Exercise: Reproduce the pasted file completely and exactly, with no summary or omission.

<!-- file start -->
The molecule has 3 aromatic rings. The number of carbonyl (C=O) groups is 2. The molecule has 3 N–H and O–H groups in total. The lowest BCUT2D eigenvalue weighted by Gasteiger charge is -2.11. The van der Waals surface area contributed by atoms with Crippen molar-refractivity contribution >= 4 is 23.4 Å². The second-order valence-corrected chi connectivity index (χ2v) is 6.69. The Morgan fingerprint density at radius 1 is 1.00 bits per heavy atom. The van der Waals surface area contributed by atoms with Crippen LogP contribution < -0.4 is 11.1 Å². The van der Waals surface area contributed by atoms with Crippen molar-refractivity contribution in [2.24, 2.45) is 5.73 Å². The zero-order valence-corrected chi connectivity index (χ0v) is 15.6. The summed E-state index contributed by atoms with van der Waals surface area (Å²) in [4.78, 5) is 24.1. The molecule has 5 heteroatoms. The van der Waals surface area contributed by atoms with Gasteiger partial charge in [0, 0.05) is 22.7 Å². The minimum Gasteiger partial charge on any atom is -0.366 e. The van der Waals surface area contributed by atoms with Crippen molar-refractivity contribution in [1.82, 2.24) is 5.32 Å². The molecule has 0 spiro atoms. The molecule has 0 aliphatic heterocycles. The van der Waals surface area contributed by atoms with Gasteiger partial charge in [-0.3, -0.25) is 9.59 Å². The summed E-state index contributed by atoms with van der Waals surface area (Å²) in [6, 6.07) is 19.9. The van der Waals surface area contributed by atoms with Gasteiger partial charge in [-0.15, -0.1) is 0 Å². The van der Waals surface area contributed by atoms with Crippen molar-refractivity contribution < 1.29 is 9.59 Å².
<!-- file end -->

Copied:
The molecule has 3 aromatic rings. The number of carbonyl (C=O) groups is 2. The molecule has 3 N–H and O–H groups in total. The lowest BCUT2D eigenvalue weighted by Gasteiger charge is -2.11. The van der Waals surface area contributed by atoms with Crippen molar-refractivity contribution >= 4 is 23.4 Å². The second-order valence-corrected chi connectivity index (χ2v) is 6.69. The Morgan fingerprint density at radius 1 is 1.00 bits per heavy atom. The van der Waals surface area contributed by atoms with Crippen LogP contribution < -0.4 is 11.1 Å². The van der Waals surface area contributed by atoms with Crippen molar-refractivity contribution in [2.24, 2.45) is 5.73 Å². The zero-order valence-corrected chi connectivity index (χ0v) is 15.6. The summed E-state index contributed by atoms with van der Waals surface area (Å²) in [4.78, 5) is 24.1. The molecule has 5 heteroatoms. The van der Waals surface area contributed by atoms with Gasteiger partial charge in [0, 0.05) is 22.7 Å². The minimum Gasteiger partial charge on any atom is -0.366 e. The van der Waals surface area contributed by atoms with Crippen molar-refractivity contribution in [1.82, 2.24) is 5.32 Å². The molecule has 0 spiro atoms. The molecule has 0 aliphatic heterocycles. The van der Waals surface area contributed by atoms with Gasteiger partial charge in [-0.3, -0.25) is 9.59 Å². The summed E-state index contributed by atoms with van der Waals surface area (Å²) in [6, 6.07) is 19.9. The van der Waals surface area contributed by atoms with Gasteiger partial charge in [-0.15, -0.1) is 0 Å². The van der Waals surface area contributed by atoms with Crippen molar-refractivity contribution < 1.29 is 9.59 Å².